Asian and American ginseng (Panax ginseng and Panax
quinquefolius, respectively). It has a long history of use
across several cultures to treat a variety of ailments,
including memory loss. Much research has been published
on the promnestic effects of ginseng in animal
studies, but evidence for such effects in humans is
lacking (64). The major active constituents in ginseng
are a class of chemicals called the ginsenosides (65).
Several mechanisms are possible for ginseng’s putative
cognitive effects, but ginseng is also known to
activate the hypothalamo–pituitary–adrenal axis. Ginsenosides
elevate plasma ACTH and corticosteroids,
and ginsenoside Rg1 is a functional ligand at the glucocorticoid
receptor (66–68). Since corticosteroids
have excitatory and proseizure effects, ginseng may
best be avoided by those with seizure disorders (69–
ST. JOHN'S WORT
St. John's wort (Hypericum perforatum) is an herbal
medicine with a historical reputation for treating depression.
There is some empirical evidence for this
effect. Meta-analyses have suggested that St. John’s
wort is superior to placebo for treatment of depression
of mild to moderate severity (72–74). However, one
recent study has challenged these large-scale analyses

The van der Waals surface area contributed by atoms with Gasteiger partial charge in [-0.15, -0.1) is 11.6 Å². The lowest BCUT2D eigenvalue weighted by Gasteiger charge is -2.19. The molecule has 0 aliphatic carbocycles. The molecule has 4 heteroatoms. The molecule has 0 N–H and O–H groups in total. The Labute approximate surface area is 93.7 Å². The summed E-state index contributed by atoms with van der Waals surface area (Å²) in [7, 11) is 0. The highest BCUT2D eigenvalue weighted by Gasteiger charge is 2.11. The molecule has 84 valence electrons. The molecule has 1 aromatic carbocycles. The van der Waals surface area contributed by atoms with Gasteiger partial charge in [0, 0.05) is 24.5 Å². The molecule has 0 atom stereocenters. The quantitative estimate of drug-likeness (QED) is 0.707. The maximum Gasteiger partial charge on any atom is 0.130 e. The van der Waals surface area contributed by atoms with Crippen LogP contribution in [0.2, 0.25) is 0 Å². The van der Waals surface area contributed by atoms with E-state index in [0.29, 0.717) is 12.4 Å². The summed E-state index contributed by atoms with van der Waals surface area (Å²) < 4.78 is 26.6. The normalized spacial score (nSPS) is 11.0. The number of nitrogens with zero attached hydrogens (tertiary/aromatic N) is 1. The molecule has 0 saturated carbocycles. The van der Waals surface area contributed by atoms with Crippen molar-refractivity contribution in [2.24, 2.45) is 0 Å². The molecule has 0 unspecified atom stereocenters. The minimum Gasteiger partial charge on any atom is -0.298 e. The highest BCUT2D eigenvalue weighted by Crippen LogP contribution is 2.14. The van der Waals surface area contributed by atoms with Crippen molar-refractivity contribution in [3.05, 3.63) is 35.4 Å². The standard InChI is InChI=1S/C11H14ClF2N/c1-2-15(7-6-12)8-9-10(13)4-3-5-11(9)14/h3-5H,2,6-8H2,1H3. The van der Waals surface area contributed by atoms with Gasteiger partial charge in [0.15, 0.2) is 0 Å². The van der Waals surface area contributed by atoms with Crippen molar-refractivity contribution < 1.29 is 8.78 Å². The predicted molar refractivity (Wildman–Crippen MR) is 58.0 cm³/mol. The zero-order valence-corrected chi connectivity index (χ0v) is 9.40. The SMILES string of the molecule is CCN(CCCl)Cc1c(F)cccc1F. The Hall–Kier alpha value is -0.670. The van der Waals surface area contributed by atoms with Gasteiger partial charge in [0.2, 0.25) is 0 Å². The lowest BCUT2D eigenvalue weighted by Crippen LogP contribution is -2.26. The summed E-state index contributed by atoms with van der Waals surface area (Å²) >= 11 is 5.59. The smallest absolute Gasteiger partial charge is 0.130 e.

(75). St. John’s wort has been shown to be equivalent
to some pharmaceutical antidepressants, including
fluoxetine and sertraline (76 –79). The putative antidepressant
effect of St. John’s wort may be mediated by
increasing monoamine activity through a variety of
mechanisms (80–82). However, it also has effects on
GABAergic and glutamatergic systems (82, 83).
St. John’s wort may interact pharmacokinetically
with antiepileptic medications. The chemical constituent
hyperforin alters drug metabolism by activation of
the pregnane X receptor (84). This, in turn, alters expression
of cytochrome P450 (CYP) 3A4 monooxygenase,
inducing the enzyme. This has been shown to
cause pharmacokinetic interactions with the drugs
warfarin, digoxin, theophylline, cyclosporin, and indinavir,
potentially leading to decreased efficacy (85–
89). Induction of CYP 3A4 by St. John’s wort raises the
potential for interactions with phenytoin, carbamazepine,